Current transition management of adolescents and young adults with allergy and asthma: a European survey
ConclusionAlthough there was agreement that transition is important for AYA with allergy and asthma, there are crucial limitations and variations in the current provision of transition services across Europe. Standardisation of AYA management and specific training are required. This should improve management and continuity of care during adolescence and into adulthood to achieve the best healthcare outcomes.
No one needs to wonder whether we have all become more stressed, more anxious, and even more depressed in the past 6 months amid the worst pandemic in over 100 years. Fear of infection with the possibility of illness and even death is accompanied by frustrations and anxieties over the adverse impact that this virus has had on our lives —personal and professional. Most of us are creatures of habit—we like what we like, the way we like it, and when we like it. In the beginning of the pandemic, we were all scared enough that when the shutdown occurred, most of us were more worried about ourselves, our families, an...
This study analyzed cross-sectional datasets of adults (aged ≥ 40 years) in the Korean National Health and Nutrition Examination Survey 2010-2016. Health-related QoL was assessed using the 3-level EuroQoL 5-dimension component (EQ-5D-3L) index score. The presence of chronic cough and other conditions were defined using structured questionnaires. RESULTS: The prevalence of chronic cough was 3.48% ± 0.17% among adults aged ≥ 40 years. The overall EQ-5D-3L index score was significantly lower in subjects with than without chronic cough (0.79 ± 0.01 vs. 0.86 ± 0.00, P
Publication date: September 2020Source: The Journal of Allergy and Clinical Immunology: In Practice, Volume 8, Issue 8Author(s): Chiun Yu Hsu, Heather K. Lehman, Beatrice L. Wood, Jaspreet Benipal, Quratulain Humayun, Bruce D. Miller
By HANS DUVEFELT, MD Now that we are seeing patients via telemedicine or even getting reimbursed for handling their issues over the phone, our existing healthcare institutions are more and more starting to look like shopping malls. They were once traffic magnets, so large that they created new developments far away from where people lived or worked and big and complex enough that going there became an all day affair for many people. What this pandemic has brought us is a shift in our view of where you have to be in order to get things done. If you can earn your wage remotely and still buy things online...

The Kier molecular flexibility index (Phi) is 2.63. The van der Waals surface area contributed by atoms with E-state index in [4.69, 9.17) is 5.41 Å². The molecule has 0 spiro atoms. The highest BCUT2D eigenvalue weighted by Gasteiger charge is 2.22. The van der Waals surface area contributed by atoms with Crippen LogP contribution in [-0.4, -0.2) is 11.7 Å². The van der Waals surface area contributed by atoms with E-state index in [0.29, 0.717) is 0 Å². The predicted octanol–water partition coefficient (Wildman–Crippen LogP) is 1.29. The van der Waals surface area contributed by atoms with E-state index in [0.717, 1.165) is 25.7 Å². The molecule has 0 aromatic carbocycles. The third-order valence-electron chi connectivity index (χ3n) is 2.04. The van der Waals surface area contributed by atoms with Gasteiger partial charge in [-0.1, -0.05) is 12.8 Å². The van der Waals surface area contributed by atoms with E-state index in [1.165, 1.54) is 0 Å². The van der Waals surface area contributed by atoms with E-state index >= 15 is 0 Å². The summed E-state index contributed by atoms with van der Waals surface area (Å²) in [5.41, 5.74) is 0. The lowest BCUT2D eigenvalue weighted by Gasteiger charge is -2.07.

CONCLUSION: Future large studies with a prospective design should determine whether and how stressors or stress cause or worsen asthma in adolescents. At present, clinicians should assess exposure to stressors (e.g., violence or abuse) and screen for anxiety and depressive disorders when caring for adolescents with asthma, providing referrals to social workers or mental health professionals when appropriate. Public health policies are needed to reduce psychosocial stressors such as gun violence and racism in adolescents. PMID: 32653405 [PubMed - as supplied by publisher]
ConclusionsIndividual risk assessment in older individuals should focus on inhaler technique performance (mainly on dose activation and end pause) and adherence, smoking, respiratory comorbidities and cognitive impairment. Placebo device training provided by doctors seems to best suit these patients.
PMID: 32564929 [PubMed - in process]
Evidence for the relationship between allergic diseases and mental health concerns has been steadily accumulating over the past 30 years. This body of research has established robust connections between allergic diseases and a variety of psychiatric symptoms, including stress, anxiety, and depression.1 Moreover, the relationship between particular allergic diseases, such as asthma, and psychiatric symptoms of stress, anxiety, and depression is particularly well-documented.1,2 This relationship warrants attention, given its implications for patient health and functioning both within and outside the allergist ’s office.
Evidence of the relationship between allergic diseases and mental health concerns has been steadily accumulating during the past 30 years. This body of research has established robust connections between allergic diseases and a variety of psychiatric symptoms, including stress, anxiety, and depression.1 Moreover, the relationship between particular allergic diseases, such as asthma, and psychiatric symptoms of stress, anxiety, and depression is particularly well documented.1,2 This relationship warrants attention, given its implications for patient health and functioning within and outside the allergist's office.
Atopic dermatitis (AD) is a chronic inflammatory skin disease that has been of great interest to the practicing allergists because, in childhood, it is recognized as the first step in the atopic march that leads to food allergy, allergic rhinitis, and asthma.1 Recent advances in our understanding of the complex pathobiology of AD reveal an important role for skin barrier dysfunction, genetic variation (particularly filaggrin mutations), environmental factors, and the microbiome and immune pathway polarization.